"Decommissioning of the idled San Onofre Nuclear Generating Station in northern San Diego County will cost an estimated $4.4 billion, according to a plan submitted Tuesday by majority owner Southern California Edison. "

    http://ajw.asahi.com/article/behind_news/social_affairs/AJ201306220069

    "Lesson for Japan: Decommissioning Chernobyl may take '100 years'"
  • Reply 77 of 98
    v900v900 Posts: 101member
    Germany generates over fifty percent electricity from solar panels? Nonsense...

    The biggest source of electricity in Germany is still fossil fuels and nuclear power. Solar is still under 10% and in reality it's unrealistic to ever use it for substantial electricity production, unless you want to pave over significant parts of the countryside with photovoltaic parking lots.

    http://en.m.wikipedia.org/wiki/Energy_in_Germany
  • Reply 78 of 98
    xixoxixo Posts: 430member
    Quote:
    Originally Posted by v900 View Post



    Germany generates over fifty percent electricity from solar panels? Nonsense...



    The biggest source of electricity in Germany is still fossil fuels and nuclear power. Solar is still under 10% and in reality it's unrealistic to ever use it for substantial electricity production, unless you want to pave over significant parts of the countryside with photovoltaic parking lots.



    http://en.m.wikipedia.org/wiki/Energy_in_Germany

     

    hmm. I can believe you via wikipedia or the link I referenced, which I assume you never even read.

     

    You said "it's unrealistic to ever use it for substantial electricity production, unless you want to pave over significant parts of the countryside with photovoltaic parking lots" 

     

    I suggest you look up - the answer is over your head. Literally. (hint: it's called a rooftop).

     

    In this case, Tim Cook is onto something. Note the bolded text at the end of this post. This evokes the Barclay's study showing that decentralized power is going to kill the 'big science' approach to energy generation and distribution.

     

    My home state, Virginia, is actively discouraging solar rooftop implementation through legislation passed at the behest of Dominion Energy lobbyists.

     

    Dominion wants to run an LPG pipeline through ecologically sensitive areas across the state. Their happy-shiny-people PR says its for future energy demand. It's really for export profiteering.

     

    The guy who hooked up my electric meter, a 20 year power co veteran, said the suits know solar is going to kill their business model but they're fighting tooth and nail.

     

    Anyway, from the article you didn't read:

     

    "Germany isn't as sunny as many parts of the U.S; not even close. But Germany has a goal of producing 35 percent of its electricity from renewable sources by 2020 and 100 percent by 2050.

     

    And now for the first time ever, the country has succeeded at generating over 50 percent of its electricity from solar. On Monday June 9, which was a national holiday in Germany, solar power production peaked at 23.1 GW, which equaled 50.6 percent of total electricity demand.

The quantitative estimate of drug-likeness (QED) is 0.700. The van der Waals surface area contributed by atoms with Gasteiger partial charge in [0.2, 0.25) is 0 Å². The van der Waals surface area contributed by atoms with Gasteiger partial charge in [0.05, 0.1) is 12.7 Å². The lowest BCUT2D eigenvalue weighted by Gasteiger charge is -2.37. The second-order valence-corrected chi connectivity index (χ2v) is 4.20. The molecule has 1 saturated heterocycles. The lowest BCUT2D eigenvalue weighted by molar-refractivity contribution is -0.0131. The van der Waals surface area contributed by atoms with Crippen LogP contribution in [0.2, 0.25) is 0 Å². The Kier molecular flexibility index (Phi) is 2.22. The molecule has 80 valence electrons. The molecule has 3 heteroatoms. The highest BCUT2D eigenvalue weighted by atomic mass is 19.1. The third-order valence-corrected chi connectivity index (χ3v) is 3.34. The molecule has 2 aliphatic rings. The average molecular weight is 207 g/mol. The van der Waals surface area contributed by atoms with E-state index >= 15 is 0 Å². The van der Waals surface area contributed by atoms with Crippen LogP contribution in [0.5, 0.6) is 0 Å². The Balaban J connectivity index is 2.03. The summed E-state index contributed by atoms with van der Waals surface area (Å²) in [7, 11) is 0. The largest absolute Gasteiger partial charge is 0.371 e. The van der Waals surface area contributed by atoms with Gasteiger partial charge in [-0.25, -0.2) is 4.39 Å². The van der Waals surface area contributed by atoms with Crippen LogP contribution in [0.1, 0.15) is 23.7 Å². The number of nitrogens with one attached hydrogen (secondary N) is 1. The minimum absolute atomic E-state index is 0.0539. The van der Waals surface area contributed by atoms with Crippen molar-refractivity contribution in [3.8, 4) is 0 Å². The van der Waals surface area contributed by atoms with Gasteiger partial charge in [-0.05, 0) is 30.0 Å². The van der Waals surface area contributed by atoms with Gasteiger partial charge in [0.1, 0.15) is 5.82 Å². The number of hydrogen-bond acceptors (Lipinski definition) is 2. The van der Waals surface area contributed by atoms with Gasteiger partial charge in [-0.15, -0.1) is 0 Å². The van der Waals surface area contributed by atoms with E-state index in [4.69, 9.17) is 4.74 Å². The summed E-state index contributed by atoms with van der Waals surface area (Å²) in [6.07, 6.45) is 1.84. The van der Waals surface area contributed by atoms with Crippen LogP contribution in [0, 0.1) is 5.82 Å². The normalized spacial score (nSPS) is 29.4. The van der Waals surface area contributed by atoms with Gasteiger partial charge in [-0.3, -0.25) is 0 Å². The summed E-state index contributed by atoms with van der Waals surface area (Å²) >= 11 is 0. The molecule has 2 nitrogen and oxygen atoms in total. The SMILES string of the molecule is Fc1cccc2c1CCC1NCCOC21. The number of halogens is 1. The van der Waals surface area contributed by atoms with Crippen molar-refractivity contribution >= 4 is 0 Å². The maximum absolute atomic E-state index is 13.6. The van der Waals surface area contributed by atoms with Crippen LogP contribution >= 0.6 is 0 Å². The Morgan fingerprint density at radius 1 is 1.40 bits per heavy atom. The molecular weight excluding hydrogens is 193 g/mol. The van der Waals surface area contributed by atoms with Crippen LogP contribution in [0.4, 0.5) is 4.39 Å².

That was less than the 24.24 GW peak hit on Friday, June 6, but it was the first time ever that solar had met 50 percent of German demand.

     

    The week was unusually hot, with highs of 37 degrees Celsius (98.6 degrees Fahrenheit). But Germany's stunning rate of solar installations means they are expected to continue to make new records.

     

    Tobias Rothacher, renewable energies expert at Germany Trade & Invest, told The Local: "I think we could break a new record every two to three months now. We are installing more and more PVs."

     

    Germany has encouraged individuals to install solar panels on rooftops rather than building huge solar farms. Ninety percent of solar panels in Germany are located on individuals' roofs."

     

  • Reply 79 of 98
    Quote:

    Originally Posted by Tallest Skil View Post

     
    Originally Posted by semi_guy View Post

    Unfortunately, those costs do not include the disposal of nuclear waste. It is very hard to devise a secure, reliable, permanent storage to wait the hundreds of thousands of years for the waste to decay.

     

    Okay, it’s really pretty simple.

     

    SHOOT IT INTO THE SUN.

     

    Don’t bury it, don’t encase it, don’t reclaim it, don’t try to store it at all.

     

    Put it on top of a rocket and SHOOT IT INTO THE SUN. Or into interstellar space, whichever is cheaper for a given payload at a given time.

     

    Problem solved. Permanently. There’s no debate, no discussion.


     

     

    And when the rocket blows up by accident and falls back to earth, it will release all the nuclear waste in one fell swoop.

     

    Oops.

  • Reply 80 of 98
    crowleycrowley Posts: 7,630member
    Let's take responsibility for our actions by attempting to throw our waste into the uncharted void. What could possibly go wrong with this well thought through idea?